As it turns out, there is, and it’s one of the quietest places not only in the city but on the planet. It’s called an anechoic chamber, and it’s tucked away in the Vibration and Acoustics Laboratory at the Cooper Union for the Advancement of Science and Art, in the East Village. One recent weekday afternoon, I set out to experience it.
|41 Cooper Square; photo courtesy of waymarketing.com|
|Mechanical engineering student Keira Li and Professor Melody Baglione with a sound meter in the chamber|
This is because the walls, ceiling, and floor are designed so that sounds produced inside create virtually no echo (hence the term anechoic). For sound researchers and product developers, measurements taken inside constitute a baseline for theoretically ideal acoustic conditions in the real world. This isn’t the quietest anechoic chamber on earth, however: that honor belongs to the chamber at Orfield Labs, in South Minneapolis, which holds the Guinness World Record for the world’s quietest place. Also, they’re not all as tiny as this one. The Benefield Anechoic Facility at California’s Edwards Air Force Base is large enough to hold a fighter jet.
The walls of the chamber are lined in wedges of wire-mesh-covered fiberglass arranged in a checkboard of vertical and horizontal rows. The floor consists of a metal grid set over more foam wedges. Punctured balloons have fallen into the cracks from years of balloon-bursting experiments, which demonstrate the room’s acoustic properties. If the silence isn’t intimidating enough, the wedges appear to loom toward visitors like gaping jaws.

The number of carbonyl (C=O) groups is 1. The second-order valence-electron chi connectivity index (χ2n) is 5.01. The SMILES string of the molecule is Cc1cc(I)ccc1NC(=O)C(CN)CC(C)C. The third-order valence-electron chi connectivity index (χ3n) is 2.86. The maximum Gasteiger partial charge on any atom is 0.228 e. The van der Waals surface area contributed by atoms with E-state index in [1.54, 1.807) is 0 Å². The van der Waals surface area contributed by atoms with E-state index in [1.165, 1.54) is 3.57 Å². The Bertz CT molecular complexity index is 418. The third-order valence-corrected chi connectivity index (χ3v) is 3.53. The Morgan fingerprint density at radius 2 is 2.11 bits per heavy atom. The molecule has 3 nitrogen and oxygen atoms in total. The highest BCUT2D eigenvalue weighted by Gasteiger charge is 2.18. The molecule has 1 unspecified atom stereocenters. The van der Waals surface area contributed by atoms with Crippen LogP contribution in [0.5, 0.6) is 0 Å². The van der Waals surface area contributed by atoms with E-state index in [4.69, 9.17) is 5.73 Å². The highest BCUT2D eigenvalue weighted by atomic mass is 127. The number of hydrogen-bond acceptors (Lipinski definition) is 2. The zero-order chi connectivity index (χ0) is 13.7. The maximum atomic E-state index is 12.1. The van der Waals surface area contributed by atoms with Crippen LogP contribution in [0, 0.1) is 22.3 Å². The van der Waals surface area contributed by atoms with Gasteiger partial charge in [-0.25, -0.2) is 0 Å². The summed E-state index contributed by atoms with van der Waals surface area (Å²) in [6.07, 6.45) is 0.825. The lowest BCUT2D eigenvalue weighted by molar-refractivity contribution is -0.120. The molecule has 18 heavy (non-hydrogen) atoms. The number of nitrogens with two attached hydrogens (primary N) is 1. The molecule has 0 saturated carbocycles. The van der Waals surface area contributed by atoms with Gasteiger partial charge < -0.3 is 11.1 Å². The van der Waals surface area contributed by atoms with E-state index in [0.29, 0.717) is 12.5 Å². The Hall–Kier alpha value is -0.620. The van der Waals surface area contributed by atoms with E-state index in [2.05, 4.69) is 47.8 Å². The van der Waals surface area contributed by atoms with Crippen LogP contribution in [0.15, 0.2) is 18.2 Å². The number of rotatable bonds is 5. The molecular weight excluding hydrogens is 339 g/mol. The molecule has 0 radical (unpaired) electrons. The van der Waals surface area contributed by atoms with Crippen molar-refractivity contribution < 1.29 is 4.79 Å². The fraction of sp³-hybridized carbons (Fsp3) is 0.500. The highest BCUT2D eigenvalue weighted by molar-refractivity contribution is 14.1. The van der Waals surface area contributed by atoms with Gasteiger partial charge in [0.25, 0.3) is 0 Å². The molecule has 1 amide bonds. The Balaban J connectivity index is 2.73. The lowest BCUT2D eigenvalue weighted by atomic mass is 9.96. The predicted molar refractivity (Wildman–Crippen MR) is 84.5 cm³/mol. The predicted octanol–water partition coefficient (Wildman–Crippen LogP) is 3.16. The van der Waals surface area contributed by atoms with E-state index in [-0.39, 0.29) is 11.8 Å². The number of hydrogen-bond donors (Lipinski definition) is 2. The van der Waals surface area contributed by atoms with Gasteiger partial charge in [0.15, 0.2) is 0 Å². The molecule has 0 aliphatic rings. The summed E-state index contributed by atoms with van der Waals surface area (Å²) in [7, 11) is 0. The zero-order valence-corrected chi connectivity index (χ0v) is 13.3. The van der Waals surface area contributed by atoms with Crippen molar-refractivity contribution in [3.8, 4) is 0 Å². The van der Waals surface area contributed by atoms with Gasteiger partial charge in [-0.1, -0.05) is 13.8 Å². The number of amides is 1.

As Professor Baglione explains, “An anechoic chamber is designed to be almost 100 percent absorptive within a specified frequency range. When sound hits a surface, it is either absorbed, reflected, or transmitted. Fiberglass is porous, so when sound impinges on the wedges, it reflects back and forth in the air gaps in the fiberglass and the acoustic energy gets dissipated.”
|One of the fiberglass wedges that line the anechoic chamber and absorb sound|
The wedges’ shape and alternating orientations are intentional. As sound waves approach the V where two wedges meet, they bounce off the sloping wall of one wedge, then the wall across from it, gradually moving toward the juncture where they intersect, by which point all the sound waves have been absorbed. In the real world, the sound waves of the human voice decay after about 0.8 seconds; in here, they decay in .035 seconds.
|The floor of the chamber|
|The chamber’s jawlike door|
For more information on the Cooper Union’s anechoic chamber, please visit its website.